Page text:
January 03, 2007 at 05:00 AM EST

Inside the Japanese Mob with ”Yakuza”

(Sega, PlayStation 2, Mature)
In the Land of the Rising Sun, every aspect of life teems with rich tradition, even — as we learn here — organized crime. This choppy (and chop-socky) game lifts the curtain on these Japanese mobsters — or yakuza — and makes them out to be just like other dysfunctional crime families. The main storyline is actually pretty compelling: You step into the role of Kazuma Kiryu, a tough but treacly ruffian who, after selflessly taking the fall for a murder committed by his best friend (who has since turned against him), returns to the fictional city of Kamurocho after a 10-year prison sentence and gets mixed up in a ferocious gang war that’s erupted over a pilfered sum of 10 billion yen. The dialogue, featuring voicework from Hollywood vets like Michael Madsen and Eliza Dushku, is solid (though it would have us believe that Japanese gangsters drop enough F-bombs to make David Mamet blush).

This adventure, however, runs into major problems when it strays from its engaging narrative and reverts to a run-of-the-mill videogame. Yakuza‘s action amounts to brief but frequent ”Battle Mode” sequences in which the game’s flow grinds to a halt in order for you to beat up various boilerplate street bullies and gang members. The fights themselves aren’t particularly difficult — you can win all of them by using the same sequence of button mashes — but they’re all infuriatingly repetitive and exhausting.

Not all of Yakuza‘s interactivity is a bore. One level features a car-chase shootout that’s refreshingly different than Battle Mode. You can also explore the streets of Kamurocho with a startling amount of reckless abandon. In this virtual sin city, you can gamble at casinos and pachinko parlors, imbibe at the local watering holes, talk up the ladies at one of those infamous hostess bars, and, um, admire the wildlife at strip clubs. (Did we mention this game was M-rated?) The prudish needn’t worry: There are no depictions of nudity. In fact, the only things that are shamelessly exposed are the game’s feckless fisticuffs. CGary Eng Walk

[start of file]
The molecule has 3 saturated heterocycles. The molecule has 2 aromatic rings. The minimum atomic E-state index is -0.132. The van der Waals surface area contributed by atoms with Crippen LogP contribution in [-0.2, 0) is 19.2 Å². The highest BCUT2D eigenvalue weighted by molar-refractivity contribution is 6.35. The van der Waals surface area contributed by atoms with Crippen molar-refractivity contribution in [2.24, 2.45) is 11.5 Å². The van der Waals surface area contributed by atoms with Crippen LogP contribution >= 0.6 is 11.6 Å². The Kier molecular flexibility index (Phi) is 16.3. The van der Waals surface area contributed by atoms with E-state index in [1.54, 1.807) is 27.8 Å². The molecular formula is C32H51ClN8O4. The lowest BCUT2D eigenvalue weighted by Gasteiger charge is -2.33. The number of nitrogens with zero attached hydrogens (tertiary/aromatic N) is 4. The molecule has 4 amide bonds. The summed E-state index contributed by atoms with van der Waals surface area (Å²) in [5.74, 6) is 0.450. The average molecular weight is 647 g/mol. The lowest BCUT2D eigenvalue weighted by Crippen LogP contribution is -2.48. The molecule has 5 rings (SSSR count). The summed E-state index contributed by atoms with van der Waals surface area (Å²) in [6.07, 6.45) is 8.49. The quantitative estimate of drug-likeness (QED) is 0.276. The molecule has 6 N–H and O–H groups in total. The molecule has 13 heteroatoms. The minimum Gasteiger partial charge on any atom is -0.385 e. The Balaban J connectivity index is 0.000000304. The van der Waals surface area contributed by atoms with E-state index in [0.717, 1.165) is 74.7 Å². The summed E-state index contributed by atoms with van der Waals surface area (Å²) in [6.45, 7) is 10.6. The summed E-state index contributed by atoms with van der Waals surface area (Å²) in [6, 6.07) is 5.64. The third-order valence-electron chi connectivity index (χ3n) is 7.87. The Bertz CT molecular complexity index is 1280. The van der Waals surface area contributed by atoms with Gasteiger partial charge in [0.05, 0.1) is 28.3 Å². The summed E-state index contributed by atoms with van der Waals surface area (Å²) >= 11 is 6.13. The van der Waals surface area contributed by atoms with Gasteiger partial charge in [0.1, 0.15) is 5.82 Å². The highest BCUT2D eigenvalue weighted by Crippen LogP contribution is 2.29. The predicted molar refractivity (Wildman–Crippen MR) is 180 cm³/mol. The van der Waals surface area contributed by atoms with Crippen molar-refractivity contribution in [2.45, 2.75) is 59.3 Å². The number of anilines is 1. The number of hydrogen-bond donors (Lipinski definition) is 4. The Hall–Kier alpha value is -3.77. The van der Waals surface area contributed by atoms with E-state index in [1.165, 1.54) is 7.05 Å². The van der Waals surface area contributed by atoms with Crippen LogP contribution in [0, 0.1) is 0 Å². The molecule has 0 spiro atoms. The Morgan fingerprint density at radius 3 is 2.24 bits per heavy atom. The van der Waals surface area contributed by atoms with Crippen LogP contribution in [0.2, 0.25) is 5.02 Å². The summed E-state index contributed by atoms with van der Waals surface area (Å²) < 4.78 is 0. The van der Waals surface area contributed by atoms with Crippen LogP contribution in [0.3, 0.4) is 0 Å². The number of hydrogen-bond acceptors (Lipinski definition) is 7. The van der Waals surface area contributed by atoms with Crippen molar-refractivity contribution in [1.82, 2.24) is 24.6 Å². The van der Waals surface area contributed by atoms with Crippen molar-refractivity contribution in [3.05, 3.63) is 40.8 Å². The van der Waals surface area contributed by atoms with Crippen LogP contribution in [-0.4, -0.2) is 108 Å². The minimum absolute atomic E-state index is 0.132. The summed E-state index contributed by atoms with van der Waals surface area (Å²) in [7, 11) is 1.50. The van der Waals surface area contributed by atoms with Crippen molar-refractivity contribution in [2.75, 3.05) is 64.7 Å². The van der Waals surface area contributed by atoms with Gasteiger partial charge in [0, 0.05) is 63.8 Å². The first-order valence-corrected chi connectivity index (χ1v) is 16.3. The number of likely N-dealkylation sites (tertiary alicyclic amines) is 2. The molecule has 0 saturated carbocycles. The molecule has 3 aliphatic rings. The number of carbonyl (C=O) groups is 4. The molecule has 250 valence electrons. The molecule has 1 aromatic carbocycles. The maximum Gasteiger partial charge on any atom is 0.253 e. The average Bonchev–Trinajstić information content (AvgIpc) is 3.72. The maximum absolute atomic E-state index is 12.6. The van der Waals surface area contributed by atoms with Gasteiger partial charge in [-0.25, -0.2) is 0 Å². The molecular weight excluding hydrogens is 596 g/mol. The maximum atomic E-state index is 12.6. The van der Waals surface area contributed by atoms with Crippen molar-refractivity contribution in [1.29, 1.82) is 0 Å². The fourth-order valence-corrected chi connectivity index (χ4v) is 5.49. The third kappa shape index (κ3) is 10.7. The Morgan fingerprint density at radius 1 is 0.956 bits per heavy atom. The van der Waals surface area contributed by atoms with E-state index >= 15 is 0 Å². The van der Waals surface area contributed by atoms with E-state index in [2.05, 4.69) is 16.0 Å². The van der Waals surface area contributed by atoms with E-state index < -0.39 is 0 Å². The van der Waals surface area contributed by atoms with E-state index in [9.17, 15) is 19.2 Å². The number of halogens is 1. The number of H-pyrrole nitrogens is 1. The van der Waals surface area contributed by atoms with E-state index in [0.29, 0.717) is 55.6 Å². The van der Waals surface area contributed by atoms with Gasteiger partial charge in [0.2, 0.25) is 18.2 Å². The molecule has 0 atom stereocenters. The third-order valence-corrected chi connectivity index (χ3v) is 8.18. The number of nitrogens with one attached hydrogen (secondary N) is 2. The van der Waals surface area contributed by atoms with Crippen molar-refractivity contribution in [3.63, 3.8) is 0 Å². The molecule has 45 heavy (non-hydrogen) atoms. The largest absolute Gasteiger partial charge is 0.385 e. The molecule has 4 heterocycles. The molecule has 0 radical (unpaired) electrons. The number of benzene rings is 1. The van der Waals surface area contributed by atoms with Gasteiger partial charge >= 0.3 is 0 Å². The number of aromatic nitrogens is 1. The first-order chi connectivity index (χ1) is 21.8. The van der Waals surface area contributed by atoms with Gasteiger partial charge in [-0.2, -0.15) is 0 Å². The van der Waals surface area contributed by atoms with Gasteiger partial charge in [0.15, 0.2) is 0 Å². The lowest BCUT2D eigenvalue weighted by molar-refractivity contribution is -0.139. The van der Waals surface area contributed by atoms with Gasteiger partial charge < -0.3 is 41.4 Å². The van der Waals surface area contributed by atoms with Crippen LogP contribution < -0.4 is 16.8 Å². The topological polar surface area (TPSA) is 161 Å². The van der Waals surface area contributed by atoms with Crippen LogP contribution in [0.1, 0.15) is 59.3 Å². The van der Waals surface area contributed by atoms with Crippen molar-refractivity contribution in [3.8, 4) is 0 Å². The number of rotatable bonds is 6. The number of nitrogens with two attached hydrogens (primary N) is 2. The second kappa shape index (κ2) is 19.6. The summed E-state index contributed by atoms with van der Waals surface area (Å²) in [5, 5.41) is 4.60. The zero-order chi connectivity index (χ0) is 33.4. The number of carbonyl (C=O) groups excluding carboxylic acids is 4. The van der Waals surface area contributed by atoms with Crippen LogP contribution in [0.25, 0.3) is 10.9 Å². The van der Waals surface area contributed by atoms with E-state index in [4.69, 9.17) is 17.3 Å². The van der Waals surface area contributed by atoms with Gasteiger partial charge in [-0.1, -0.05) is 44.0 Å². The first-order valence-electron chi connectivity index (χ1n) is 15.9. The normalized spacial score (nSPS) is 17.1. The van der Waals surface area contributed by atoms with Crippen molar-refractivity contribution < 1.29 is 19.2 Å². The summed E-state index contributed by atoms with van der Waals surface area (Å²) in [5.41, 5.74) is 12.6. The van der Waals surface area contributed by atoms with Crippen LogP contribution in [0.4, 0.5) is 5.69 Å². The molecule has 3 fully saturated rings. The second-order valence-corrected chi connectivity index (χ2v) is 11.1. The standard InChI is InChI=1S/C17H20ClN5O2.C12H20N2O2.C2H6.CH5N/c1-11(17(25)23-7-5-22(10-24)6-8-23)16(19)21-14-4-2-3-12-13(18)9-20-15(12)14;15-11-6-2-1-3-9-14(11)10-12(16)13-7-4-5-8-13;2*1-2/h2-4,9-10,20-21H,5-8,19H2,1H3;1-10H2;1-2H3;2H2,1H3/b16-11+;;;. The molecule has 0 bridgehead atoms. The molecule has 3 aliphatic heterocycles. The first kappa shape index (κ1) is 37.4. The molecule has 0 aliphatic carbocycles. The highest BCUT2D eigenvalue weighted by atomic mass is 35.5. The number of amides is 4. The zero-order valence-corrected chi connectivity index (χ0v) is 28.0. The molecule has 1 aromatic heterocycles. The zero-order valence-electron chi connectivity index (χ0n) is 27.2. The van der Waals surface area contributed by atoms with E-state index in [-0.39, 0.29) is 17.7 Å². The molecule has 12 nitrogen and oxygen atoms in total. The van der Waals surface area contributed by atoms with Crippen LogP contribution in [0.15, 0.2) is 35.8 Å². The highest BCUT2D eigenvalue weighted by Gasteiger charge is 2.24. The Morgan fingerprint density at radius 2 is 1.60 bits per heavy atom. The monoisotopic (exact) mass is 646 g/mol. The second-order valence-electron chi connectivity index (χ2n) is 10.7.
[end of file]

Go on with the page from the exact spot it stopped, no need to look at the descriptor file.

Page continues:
Star Fox Command
(Nintendo, DS, Everyone)
Any Star Fox fan will tell you that the popularity of this long-running franchise boils down to one thing: shooting. Which is why the GameCube’s Star Fox Adventures and Star Fox Assault, with all their awkward land-based missions, failed to advance the series. In Star Fox Command, players never leave the cockpit of the Arwing unless they’re navigating their ships through turn-based tactical maps (à la Advance Wars) — once their ships make contact with a missile or enemy fleet, the shoot-outs begin.

Command uses the DS touch screen for every aspect of control (except the firing of the Arwing’s weapons, done via the buttons). While this provides pinpoint accuracy for steering and aiming, the ship’s double-barrel rolling — accomplished by moving the stylus left-right-left — is too easily triggered, sometimes costing you the money shot. I have a wish list of features Command should have included — more diverse enemies, cooler bosses (remember battling Andross at the end of the Super Nintendo game?), in-game wingman interaction — but Star Fox Command, with its branching story and multiple endings, takes a small step the right direction. B+J.P. Mangalindan

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